Who Researches Matters

Why do you have to be a white, male foreigner for your research to be taken seriously?

Photo by Tirachard Kumtanom from Pexels

I was scrolling Twitter last week, and came across a tweet that I instantly agreed with – “Support for ethnic armed group service provision will aid federalism, say researchers.” Great! I thought. The message is finally getting through. I clicked on the link to see what report managed to get this message into headlines – a message that local human rights and peace organizations have been pushing for years. Imagine my dismay when I saw that the article, in Frontier Myanmar, was about a report researched and written by an organization called Covenant Consult, led by foreign researchers, though the report does list some local researchers among its leads. The two researchers/authors quoted in the article are white men – they appear to have been the two who presented the findings at the launch. It was funded by the Joint Peace Fund, a large multi-country fund with influence and prestige, as well as access to policymakers. I had to wonder – is that what it takes to have your research taken seriously? Do you have to be a foreigner – preferably a white, male foreigner?

There was not necessarily anything wrong with the report – many would agree with its findings, and it’s important to draw attention and promote understanding of the complex dynamics and possibilities of interim arrangements. It gave a more comprehensive view of the status of non-state service delivery in ethnic areas and the political dynamics around their recognition and support. But I still had to wonder why it was necessary to have it researched and written by a group of mostly-foreign researchers, and not a local organization or a group of local organizations? What do those ‘outside’ experts’ voices add that local voices do not?

This report got me thinking about my experience working with Myanmar civil society organizations, talking to donors like those who support the Joint Peace Fund and generally being involved in meetings of international organizations working on the peace process in Myanmar. I thought about other expats’ reactions to reports by local organizations – the allegations of bias, the failure to take their findings and analysis seriously, the lack of effort to engage with the organizations to find out about their methodologies or to try to learn about their work. Of course, not all expats had this reaction, but it felt like those closest to money and power had the most doubt for local analysis.

Could local organizations improve in the rigorousness of their methodologies and the presentation of their results? Sometimes, but they’re trying hard in difficult circumstances. Might local researchers be biased? Maybe, but I can tell you based on plenty of nights in upscale Yangon bars that every expat has their own opinions of the peace process and Burmese politics.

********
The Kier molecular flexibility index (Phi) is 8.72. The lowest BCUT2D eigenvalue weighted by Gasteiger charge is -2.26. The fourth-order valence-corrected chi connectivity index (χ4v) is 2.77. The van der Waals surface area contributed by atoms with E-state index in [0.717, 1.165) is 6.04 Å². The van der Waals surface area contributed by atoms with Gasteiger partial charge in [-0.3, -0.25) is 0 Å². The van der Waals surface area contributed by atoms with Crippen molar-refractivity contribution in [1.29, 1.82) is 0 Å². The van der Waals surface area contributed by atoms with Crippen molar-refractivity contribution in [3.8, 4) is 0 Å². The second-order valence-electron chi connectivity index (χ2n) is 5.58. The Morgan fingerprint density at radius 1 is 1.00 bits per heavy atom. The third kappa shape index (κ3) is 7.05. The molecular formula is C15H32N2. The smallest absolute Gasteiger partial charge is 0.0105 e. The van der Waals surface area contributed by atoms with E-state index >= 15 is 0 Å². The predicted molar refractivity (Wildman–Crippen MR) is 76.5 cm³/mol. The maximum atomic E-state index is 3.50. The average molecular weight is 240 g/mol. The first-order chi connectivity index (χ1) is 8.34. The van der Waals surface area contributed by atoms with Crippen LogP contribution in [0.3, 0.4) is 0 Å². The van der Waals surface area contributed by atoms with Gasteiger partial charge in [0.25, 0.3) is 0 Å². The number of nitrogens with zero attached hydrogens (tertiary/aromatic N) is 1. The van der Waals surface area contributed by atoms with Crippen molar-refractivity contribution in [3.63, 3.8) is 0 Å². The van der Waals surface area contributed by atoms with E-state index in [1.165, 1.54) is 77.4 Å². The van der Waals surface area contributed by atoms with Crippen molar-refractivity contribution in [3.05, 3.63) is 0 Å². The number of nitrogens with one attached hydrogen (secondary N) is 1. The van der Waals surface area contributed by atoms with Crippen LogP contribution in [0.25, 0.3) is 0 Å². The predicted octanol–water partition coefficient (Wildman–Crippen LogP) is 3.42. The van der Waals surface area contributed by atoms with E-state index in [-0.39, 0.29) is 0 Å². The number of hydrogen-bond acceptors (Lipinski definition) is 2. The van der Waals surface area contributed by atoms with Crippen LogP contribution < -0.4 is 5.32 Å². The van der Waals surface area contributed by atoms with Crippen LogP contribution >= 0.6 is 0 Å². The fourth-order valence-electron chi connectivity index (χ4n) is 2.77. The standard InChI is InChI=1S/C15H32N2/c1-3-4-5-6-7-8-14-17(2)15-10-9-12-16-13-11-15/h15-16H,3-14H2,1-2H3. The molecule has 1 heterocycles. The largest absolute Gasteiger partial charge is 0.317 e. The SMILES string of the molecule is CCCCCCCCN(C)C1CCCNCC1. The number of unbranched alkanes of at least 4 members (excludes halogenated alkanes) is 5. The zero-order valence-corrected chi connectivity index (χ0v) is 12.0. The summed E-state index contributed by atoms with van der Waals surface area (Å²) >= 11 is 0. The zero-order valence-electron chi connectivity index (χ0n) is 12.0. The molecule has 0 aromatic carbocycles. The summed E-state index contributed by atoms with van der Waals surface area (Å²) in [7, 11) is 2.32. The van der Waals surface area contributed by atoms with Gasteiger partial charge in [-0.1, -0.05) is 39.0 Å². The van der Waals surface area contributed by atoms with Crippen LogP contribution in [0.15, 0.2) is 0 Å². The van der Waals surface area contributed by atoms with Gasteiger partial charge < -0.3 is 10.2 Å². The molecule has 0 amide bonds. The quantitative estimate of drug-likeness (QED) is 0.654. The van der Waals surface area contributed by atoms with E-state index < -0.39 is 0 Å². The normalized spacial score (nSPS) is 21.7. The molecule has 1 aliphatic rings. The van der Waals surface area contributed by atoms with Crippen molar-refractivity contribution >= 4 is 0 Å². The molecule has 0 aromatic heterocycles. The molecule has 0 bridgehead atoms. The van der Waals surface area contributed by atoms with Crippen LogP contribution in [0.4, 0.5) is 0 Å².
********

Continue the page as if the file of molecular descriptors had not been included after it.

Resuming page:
Why are a Burmese person’s political opinions and analysis evidence of bias, while expats’ opinions are just evidence of their expertise?

External research is not necessarily better than locally-led research. The Canadian government-funded International Development Research Center (IDRC) has conducted many large cross-country studies examining determinants of quality of research for development. The findings of this research including that “capacity strengthening does not imply low scientific rigour” and “Southern research demonstrates superior quality, in all measures” including scientific rigor, relevance and innovation. In other words – funding local researches, even if they need some capacity development to complete the project – leads to better research.

There is a role for ‘outsider-led’ research in development. An external researcher can say things locals might not be able to due to fear of legal, political or social consequences. An external researcher may be able to apply lessons he or she learned working in other countries. Ethnic and religious bias may not apply in the same way to external researchers as they might to local researchers. External researchers are more likely to have had access to higher education, giving them the technical expertise to manage complex research projects, especially quantitative and mixed-methods approaches. They may also be better equipped to use the jargon and analysis frameworks expected by higher-level policymakers. But these things should not be assumed, and this doesn’t mean that external researchers are the best choice for every project.

The research-for-development field must acknowledge the central role of local researchers and end its dependency on international consultants. There are many local organizations and individual researchers in Myanmar who would benefit immensely from the resources and access available to a Joint Peace Fund-funded project, and who would produce nuanced, insightful research informed by an intricate knowledge of what is happening on the ground and at the political level. In fact, these organizations are producing such research – they’re just not being listened to.

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